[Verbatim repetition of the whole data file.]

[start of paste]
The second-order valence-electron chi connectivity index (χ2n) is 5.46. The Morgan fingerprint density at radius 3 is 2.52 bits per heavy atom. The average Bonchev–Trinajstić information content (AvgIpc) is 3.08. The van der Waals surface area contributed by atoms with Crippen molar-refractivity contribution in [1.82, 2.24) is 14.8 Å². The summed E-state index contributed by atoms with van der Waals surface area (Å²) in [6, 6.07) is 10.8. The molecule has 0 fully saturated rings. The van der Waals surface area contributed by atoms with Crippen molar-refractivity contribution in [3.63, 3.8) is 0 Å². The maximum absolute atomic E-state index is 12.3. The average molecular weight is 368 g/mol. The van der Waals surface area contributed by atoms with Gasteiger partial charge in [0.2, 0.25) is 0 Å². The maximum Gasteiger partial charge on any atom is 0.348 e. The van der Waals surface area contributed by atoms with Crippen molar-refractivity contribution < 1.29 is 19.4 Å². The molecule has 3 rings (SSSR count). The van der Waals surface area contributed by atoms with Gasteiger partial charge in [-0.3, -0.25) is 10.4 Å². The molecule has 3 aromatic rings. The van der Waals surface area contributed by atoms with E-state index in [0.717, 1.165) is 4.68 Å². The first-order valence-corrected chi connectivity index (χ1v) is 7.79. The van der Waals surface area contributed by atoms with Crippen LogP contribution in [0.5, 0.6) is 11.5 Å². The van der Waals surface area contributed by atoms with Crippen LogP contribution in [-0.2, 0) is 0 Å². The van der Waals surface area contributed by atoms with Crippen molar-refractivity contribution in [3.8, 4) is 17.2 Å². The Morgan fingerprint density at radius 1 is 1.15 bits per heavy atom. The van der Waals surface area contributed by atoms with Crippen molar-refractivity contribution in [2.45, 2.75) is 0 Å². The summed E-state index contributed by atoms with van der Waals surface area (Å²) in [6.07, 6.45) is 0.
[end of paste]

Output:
The second-order valence-electron chi connectivity index (χ2n) is 5.46. The Morgan fingerprint density at radius 3 is 2.52 bits per heavy atom. The average Bonchev–Trinajstić information content (AvgIpc) is 3.08. The van der Waals surface area contributed by atoms with Crippen molar-refractivity contribution in [1.82, 2.24) is 14.8 Å². The summed E-state index contributed by atoms with van der Waals surface area (Å²) in [6, 6.07) is 10.8. The molecule has 0 fully saturated rings. The van der Waals surface area contributed by atoms with Crippen molar-refractivity contribution in [3.63, 3.8) is 0 Å². The maximum absolute atomic E-state index is 12.3. The average molecular weight is 368 g/mol. The van der Waals surface area contributed by atoms with Gasteiger partial charge in [0.2, 0.25) is 0 Å². The maximum Gasteiger partial charge on any atom is 0.348 e. The van der Waals surface area contributed by atoms with Crippen molar-refractivity contribution < 1.29 is 19.4 Å². The molecule has 3 rings (SSSR count). The van der Waals surface area contributed by atoms with Gasteiger partial charge in [-0.3, -0.25) is 10.4 Å². The molecule has 3 aromatic rings. The van der Waals surface area contributed by atoms with E-state index in [0.717, 1.165) is 4.68 Å². The first-order valence-corrected chi connectivity index (χ1v) is 7.79. The van der Waals surface area contributed by atoms with Crippen LogP contribution in [0.5, 0.6) is 11.5 Å². The van der Waals surface area contributed by atoms with Crippen LogP contribution in [-0.2, 0) is 0 Å². The van der Waals surface area contributed by atoms with Crippen molar-refractivity contribution in [3.8, 4) is 17.2 Å². The Morgan fingerprint density at radius 1 is 1.15 bits per heavy atom. The van der Waals surface area contributed by atoms with Crippen molar-refractivity contribution in [2.45, 2.75) is 0 Å². The summed E-state index contributed by atoms with van der Waals surface area (Å²) in [6.07, 6.45) is 0.